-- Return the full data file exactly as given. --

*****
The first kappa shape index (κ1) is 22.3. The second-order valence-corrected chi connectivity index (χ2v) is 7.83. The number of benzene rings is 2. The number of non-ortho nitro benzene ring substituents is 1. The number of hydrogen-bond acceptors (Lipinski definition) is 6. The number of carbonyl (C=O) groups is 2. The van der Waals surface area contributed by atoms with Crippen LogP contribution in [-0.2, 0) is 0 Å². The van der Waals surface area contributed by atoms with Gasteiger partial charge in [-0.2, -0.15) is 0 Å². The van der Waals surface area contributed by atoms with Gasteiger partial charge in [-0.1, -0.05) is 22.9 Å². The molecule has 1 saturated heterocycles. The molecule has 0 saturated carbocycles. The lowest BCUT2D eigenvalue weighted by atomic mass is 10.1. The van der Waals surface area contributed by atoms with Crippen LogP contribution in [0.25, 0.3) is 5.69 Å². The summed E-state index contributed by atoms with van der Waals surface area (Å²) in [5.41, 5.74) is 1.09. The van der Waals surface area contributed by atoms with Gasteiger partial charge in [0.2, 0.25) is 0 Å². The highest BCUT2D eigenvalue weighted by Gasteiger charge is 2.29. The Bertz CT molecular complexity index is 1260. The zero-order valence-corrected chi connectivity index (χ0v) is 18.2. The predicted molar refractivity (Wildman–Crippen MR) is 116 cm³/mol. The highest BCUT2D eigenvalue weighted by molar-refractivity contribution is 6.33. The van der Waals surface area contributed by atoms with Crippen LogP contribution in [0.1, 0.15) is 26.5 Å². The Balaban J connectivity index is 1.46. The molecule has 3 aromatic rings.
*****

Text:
The first kappa shape index (κ1) is 22.3. The second-order valence-corrected chi connectivity index (χ2v) is 7.83. The number of benzene rings is 2. The number of non-ortho nitro benzene ring substituents is 1. The number of hydrogen-bond acceptors (Lipinski definition) is 6. The number of carbonyl (C=O) groups is 2. The van der Waals surface area contributed by atoms with Crippen LogP contribution in [-0.2, 0) is 0 Å². The van der Waals surface area contributed by atoms with Gasteiger partial charge in [-0.2, -0.15) is 0 Å². The van der Waals surface area contributed by atoms with Gasteiger partial charge in [-0.1, -0.05) is 22.9 Å². The molecule has 1 saturated heterocycles. The molecule has 0 saturated carbocycles. The lowest BCUT2D eigenvalue weighted by atomic mass is 10.1. The van der Waals surface area contributed by atoms with Crippen LogP contribution in [0.25, 0.3) is 5.69 Å². The summed E-state index contributed by atoms with van der Waals surface area (Å²) in [5.41, 5.74) is 1.09. The van der Waals surface area contributed by atoms with Gasteiger partial charge in [0.2, 0.25) is 0 Å². The highest BCUT2D eigenvalue weighted by Gasteiger charge is 2.29. The Bertz CT molecular complexity index is 1260. The zero-order valence-corrected chi connectivity index (χ0v) is 18.2. The predicted molar refractivity (Wildman–Crippen MR) is 116 cm³/mol. The highest BCUT2D eigenvalue weighted by molar-refractivity contribution is 6.33. The van der Waals surface area contributed by atoms with Crippen LogP contribution in [0.1, 0.15) is 26.5 Å². The Balaban J connectivity index is 1.46. The molecule has 3 aromatic rings.